Ungendered Narrator in Written on the Body

Topics: Gender, Gender role, Gender identity Pages: 7 (2659 words) Published: June 16, 2008
Within Jeanette Wintersin’s text Written on the body the role of the ungendered narrator is a highly subversive narrative strategy that serves to challenges traditional gender binarisms that exist as a perversive element within the phallogocentric ideologies of the West. I shall explore how Winterson engages with this task by positing ‘gender’ as unimportant in the construction of individual subjectivity. Secondly, the ungendered narrator challenges the phallogocentric assumption of heteronormativity through a range of characters whose gender and sexuality are constructed as fluid and multiple within the world of the text. In this way, the ungendered narrator implicitly highlights the fact that within contemporary dominant discourses, gender is not only important to lovers, it is what constitutes desire and sexual object choice. Readers are therefore incited to imagine a world, different from our own, in which desire has been dislodged from these regulatory regimes.

Judith Butler's theories of gender provide insight into the subversive status of the ungendered narrator. According to Butler, gendering, or assuming sex, is part of a complex process that constitutes subjects, ushering them into the symbolic and allowing the appropriation of the "speaking I'" (Bodies 3). Butler goes on to explain that the formation of the subject simultaneously produces a “domain of abject beings, those who are not yet ‘subjects’, but who form the constitutive outside to the domain of the subject” (3). Butler uses the term “abject” to describe the “unlivable and uninhabitable zones of social life” populated by those “who do not enjoy the status of the subject, but whose living under the sign of the ‘unlivable’ is required to circumscribe the domain of the subject.” She claims that this zone functions as a “site of dreaded identification against which, and by virtue of which, the domain of the subject will circumscribe its own claims to autonomy and life” (Bodies 3). If assuming sex is part of a complex process that constitutes subjects, then Winterson's ungendered narrator would belong to the category of abject, unlivable bodies. Even the language available to describe the narrator excludes the possibility of an ungendered person's existence. I am forced to use "s/he" or "him/her" since calling the narrator "it," reinforces the idea that such a person could not exist as a subject, but only as an abject, unlivable body. However, using "s/he" and "him/her" also seems to be inappropriate since they too reinforce, through language, the binary understanding of gender. The narrator is not part "she," part "he," but rather is something other, which perhaps could be described as the slash between "she" and "he" rather than as the words on either side.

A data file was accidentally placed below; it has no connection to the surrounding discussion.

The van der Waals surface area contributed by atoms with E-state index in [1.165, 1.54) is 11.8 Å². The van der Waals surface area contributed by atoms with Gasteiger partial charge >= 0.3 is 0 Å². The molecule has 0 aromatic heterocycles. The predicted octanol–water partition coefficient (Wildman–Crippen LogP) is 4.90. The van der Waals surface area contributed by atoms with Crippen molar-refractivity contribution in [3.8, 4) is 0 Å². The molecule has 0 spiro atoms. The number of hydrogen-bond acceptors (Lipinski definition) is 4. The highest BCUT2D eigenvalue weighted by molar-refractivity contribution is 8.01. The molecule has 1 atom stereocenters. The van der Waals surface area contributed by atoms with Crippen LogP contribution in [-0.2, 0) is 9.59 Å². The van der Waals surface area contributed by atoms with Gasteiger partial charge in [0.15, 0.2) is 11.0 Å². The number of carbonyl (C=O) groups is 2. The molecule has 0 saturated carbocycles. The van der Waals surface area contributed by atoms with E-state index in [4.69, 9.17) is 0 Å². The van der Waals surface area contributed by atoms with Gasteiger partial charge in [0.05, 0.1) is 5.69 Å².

In contrast to Butler's formulation, the ungendered narrator in Winterson's text is a subject, a "speaking I." The narrator is not positioned in the text as a "site of dreaded identification," but instead is shown to be a person who attracts and is attracted to many types of people. S/he describes him/herself as a Lothario, a traditionally privileged subject position akin to the Don Juan character type. However, because it is theoretically impossible within current hegemonic discourses for an ungendered person, who necessarily stands outside the domain of the subject, to occupy this narrative position, the ungendered "Lothario" can only exist within the realm of fantasy. According to Laura Doan’s analysis, to state that Written on the Body is a fantastic or utopic text in no way robs it of its importance and subversive potential. Rather, the fantastic and utopian tendencies of Winterson's text are subversive because they imagine alternative possibilities that have been denied by oppressive discourses. Winterson imagines a character who is ungendered and a world in which the ungendered body matters.

This subversive strategy also challenges the heterosexual imperative because gender is not what...
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